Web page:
Another author operating in Bill’s area of the country is Donald Ray Pollock. Like Bill’s work, his books take place in Ohio and Indiana. Just like Frank Bill, Pollock’s writing is fierce and visceral. His first novel, Knockemstiff, is a collection of short stories that are centered around the real town of Knockemstiff, located in southern Ohio. Pollock paints southern Ohio as dismal and desolate as the souls of his characters. Knockemstiff is packed full of fist fights, lost dreams, and damned hearts. Pollock should know; it’s where he is from. The Devil All The Time, Pollock’s second novel, demonstrates his capacity writing engrossing, affecting, yet vicious tales. The Devil All The Time is similar to Knockemstiff and Frank Bill’s Crimes in Southern Indiana in that the novel is made up of short stories that interlace. Pollock has the tenacity as a writer to control the brutality and lawlessness that his characters inflict upon each other. His words do not pass judgement on his characters, but rather provide a bird’s eye view of their actions and consequences.
Last Call for the Living by Peter Farris, his writing debut, is an ode to the wild west. A magnetic thrill ride set in small town Georgia, Farris devotes his pages to a bank robbery gone wrong. Last Call for the Living is an adrenaline-filled jacked-up tale set on the edge of a razor blade. What makes Farris a talent to watch is that he encompassed the Aryan Brotherhood, a burnt out sheriff, an attractive FBI agent, snake handling preachers, and a “desperate for one last score” ex-con with a psycho girlfriend into a novel that never dulls and delivers at the end of every page. As with Bill and Polluck, Peter Farris’ writing is enigmatic, explosive, and volatile.
While Pollock, Bill, and Farris are up and coming, Daniel Woodrell has been delivering the goods since the late 80s. However, it was not until he published Give Us a Kiss in 1996 that he broke into the Grit Lit territory. Woodrell has done for the Ozarks what Stephen King did for Maine. Most of Woodrell’s novels take place in the very area he grew up. As a writer, Woodrell perfectly brings the landscape of the Ozarks to life and fills the mountains and rivers with characters who may be down on their luck and desperate, but also hopeful. As Bill’s and Pollock’s characters are potentially vile and degenerate, Woodrell seems to pour a shade of empathy into the lives of the afflicted. Woodrell’s Winter’s Bone made into the film that launched Jennifer Lawrence’s career, is a crowning achievement. It is a teenage girl’s futile attempt to find her drug addled father in the wilderness of her Ozark community after he disappears. Woodrell also wrote Bayou Trilogy, which take place in the boozy swamp parish of Saint Bruno. The novels follow the escapades of Detective Rene’ Shade and his criminal family. Released from 1986 to 1992, Under The Bright Lights, Muscle For The Wing, and The Ones You Do are lyrical fast paced classics that escort readers through the seedy back alleys and bar room shadows that their characters inhabit. Just like apple pie moonshine, Woodrell’s Grit Lit has a smooth after taste and a suave burn.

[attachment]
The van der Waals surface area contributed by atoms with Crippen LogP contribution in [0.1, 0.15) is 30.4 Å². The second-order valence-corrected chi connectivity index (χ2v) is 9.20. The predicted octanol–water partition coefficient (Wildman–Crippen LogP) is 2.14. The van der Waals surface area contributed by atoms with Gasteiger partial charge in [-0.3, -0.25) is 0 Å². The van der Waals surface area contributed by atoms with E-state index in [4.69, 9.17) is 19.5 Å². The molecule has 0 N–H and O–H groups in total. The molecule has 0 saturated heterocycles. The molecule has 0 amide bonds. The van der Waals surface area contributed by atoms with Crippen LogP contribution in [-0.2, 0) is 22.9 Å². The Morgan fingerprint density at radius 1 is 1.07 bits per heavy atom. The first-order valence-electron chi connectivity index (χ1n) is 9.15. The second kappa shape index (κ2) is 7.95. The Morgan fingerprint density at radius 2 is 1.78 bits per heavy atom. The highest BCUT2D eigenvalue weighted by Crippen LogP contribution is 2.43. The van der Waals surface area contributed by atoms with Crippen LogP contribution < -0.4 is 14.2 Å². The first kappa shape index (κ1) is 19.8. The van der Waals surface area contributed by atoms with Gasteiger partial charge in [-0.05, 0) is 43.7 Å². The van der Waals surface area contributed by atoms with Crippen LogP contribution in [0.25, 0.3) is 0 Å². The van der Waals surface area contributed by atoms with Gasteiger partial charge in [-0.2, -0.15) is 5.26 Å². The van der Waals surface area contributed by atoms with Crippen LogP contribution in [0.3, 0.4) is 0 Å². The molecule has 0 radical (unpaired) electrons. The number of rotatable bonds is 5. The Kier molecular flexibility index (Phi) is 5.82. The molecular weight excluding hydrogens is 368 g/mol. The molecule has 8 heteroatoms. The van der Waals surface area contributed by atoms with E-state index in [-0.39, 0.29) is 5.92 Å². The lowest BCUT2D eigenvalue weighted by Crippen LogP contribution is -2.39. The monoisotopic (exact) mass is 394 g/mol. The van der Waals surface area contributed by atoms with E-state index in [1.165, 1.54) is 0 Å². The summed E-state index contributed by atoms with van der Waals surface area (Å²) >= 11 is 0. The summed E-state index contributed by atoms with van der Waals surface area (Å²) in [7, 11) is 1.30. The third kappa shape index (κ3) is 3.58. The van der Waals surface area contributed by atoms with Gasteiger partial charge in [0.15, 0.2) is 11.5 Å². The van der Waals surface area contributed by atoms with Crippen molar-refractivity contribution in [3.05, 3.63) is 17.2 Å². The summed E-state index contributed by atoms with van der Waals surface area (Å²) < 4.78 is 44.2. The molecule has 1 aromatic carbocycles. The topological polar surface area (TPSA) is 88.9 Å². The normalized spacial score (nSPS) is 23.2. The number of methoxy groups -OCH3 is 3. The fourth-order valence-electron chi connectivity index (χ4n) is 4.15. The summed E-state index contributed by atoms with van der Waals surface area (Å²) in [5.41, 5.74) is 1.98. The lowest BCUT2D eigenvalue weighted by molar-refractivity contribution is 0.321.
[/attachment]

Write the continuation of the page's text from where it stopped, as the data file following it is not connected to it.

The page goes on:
These authors are not the only ones. Anything by William Gay, Larry Brown, Tom Franklin or Larry Watson will be a slick introduction to the genre. If you want to visit the past, pick up Faulkner, Cormac McCarthy’s border trilogy, and anything by Thompson. For me, Frank Bill can be credited with the phrase, but there are several authors contributing to the foundation. In 2012, Brian Carpenter and Tom Franklin put together an anthology of stories, Grit Lit: A Rough South Reader, containing up-and-coming voices and old legends. A Rough South Leader delivers a vast sampling of what makes up southern writing, new and old. Grit Lit is a sound grouping from writers of the past and present. If you want to dive into murky alligator filled waters, if you want to take a swing at the guy who pinched your girl at the bar, if you want to sell dope, run from the law, and generally raise some hell, start with Pollock, Bill, Farris and Woodrell. You have been warned, but you won’t be sorry.